News / Asia

Following Abduction Talks, Japan to Lift Some North Korea Sanctions

Japan's Prime Minister Shinzo Abe (C) speaks to media at his official residence in Tokyo, July 3, 2014.
Japan's Prime Minister Shinzo Abe (C) speaks to media at his official residence in Tokyo, July 3, 2014.
VOA News

Japan has agreed to lift some sanctions against North Korea, as the two countries continue talks on Japanese citizens kidnapped by Pyongyang.

Prime Minister Shinzo Abe on Thursday said the move represents the start of a "comprehensive resolution" to the abduction issue. He provided no details on what sanctions would be lifted or when.

"Under the principle of action being repaid by action, I want to lift part of the sanctions Japan has imposed. However, this is just a start," said Abe.

Tokyo and Pyongyang held talks this week at North Korea's embassy in Beijing to address the abductions, which have long been a major irritant to bilateral relations. The two countries do not have formal ties.

North Korea acknowledged in 2002 that it abducted 13 Japanese citizens to teach its spies about Japanese culture. Five of the abductees were returned. The North said the rest are dead, but many in Japan suspect at least a dozen more were kidnapped.

North Korea agreed in May to form a special panel to look into the abductions in exchange for Tokyo relaxing some longstanding sanctions. However, there have been concerns in Tokyo about whether the North Korean panel would have enough power to adequately address the issue.

Abe said Thursday Japan has determined the North has established an "unprecedented framework" to resolve the issue. He said this could include top level organizations such as the North's National Defense Commission or its National Security Agency.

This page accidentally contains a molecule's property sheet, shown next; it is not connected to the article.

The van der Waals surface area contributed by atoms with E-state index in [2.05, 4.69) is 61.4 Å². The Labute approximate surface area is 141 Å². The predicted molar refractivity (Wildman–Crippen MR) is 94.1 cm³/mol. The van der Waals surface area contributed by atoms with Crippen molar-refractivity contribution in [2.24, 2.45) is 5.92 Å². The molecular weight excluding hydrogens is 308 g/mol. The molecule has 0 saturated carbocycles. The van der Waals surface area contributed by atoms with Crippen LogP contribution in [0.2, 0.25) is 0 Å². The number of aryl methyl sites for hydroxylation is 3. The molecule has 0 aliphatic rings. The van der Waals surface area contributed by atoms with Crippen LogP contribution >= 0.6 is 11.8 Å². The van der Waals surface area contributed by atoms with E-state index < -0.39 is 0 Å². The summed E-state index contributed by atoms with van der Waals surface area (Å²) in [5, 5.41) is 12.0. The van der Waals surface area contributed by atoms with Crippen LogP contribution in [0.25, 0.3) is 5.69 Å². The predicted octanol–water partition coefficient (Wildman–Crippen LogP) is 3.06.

Japan's Kyodo news agency says the panel would include a member of the country's powerful National Defense Commission, which is led by North Korean leader Kim Jong Un.

The decision to lift sanctions comes amid regional worries over North Korea's advances in its nuclear and ballistic missile programs, which are prohibited by U.N. sanctions.

South Korea's foreign ministry on Thursday called for Japan's sanctions-lifting process to be "carried out transparently." It also said any action by Tokyo should not damage international cooperation on North Korea's weapons programs.

Japan has insisted that its decision to lift sanctions does not mean it disagrees with its allies, the United States and South Korea, with regards to North Korea's nuclear program.

Tokyo's sanctions against North Korea are separate from the international sanctions regime imposed as a result of United Nations Security Council resolutions.

You May Like

Nigeria Incumbent in Tight Spot as Poll Nears

Muhammadu Buhari is running a strong challenge to Goodluck Jonathan, amid a faltering economy and Boko Haram security worries More

Video Liberia's Almost-Last Ebola Patient Grateful but Still Grieving

Beatrice Yardolo tells VOA that despite her fame, life is still a struggle as she waits for government's promise of support to arrive More

Video Cambodian Land Grabs Threaten Traditional Communities

At least seven different indigenous groups in Ratanakiri depend mainly on forest products for their survival, say they face loss of their land, traditional way of life More

Featured Videos

Your JavaScript is turned off or you have an old version of Adobe's Flash Player. Get the latest Flash player.
Liberia's Almost Last Ebola Patient Grateful but Still Grievingi
X
Benno Muchler
March 26, 2015 3:41 PM
Beatrice Yardolo was to make history as Liberia’s last Ebola patient. Liberians recently started counting down 42 days, the period that has to go by without a single new infection until the World Health Organization can declare a country Ebola-free. That countdown stopped on March 20 when there was another new case of Ebola, making Yardolo’s story a reminder that Ebola is far from over. Benno Muchler reports from Monrovia.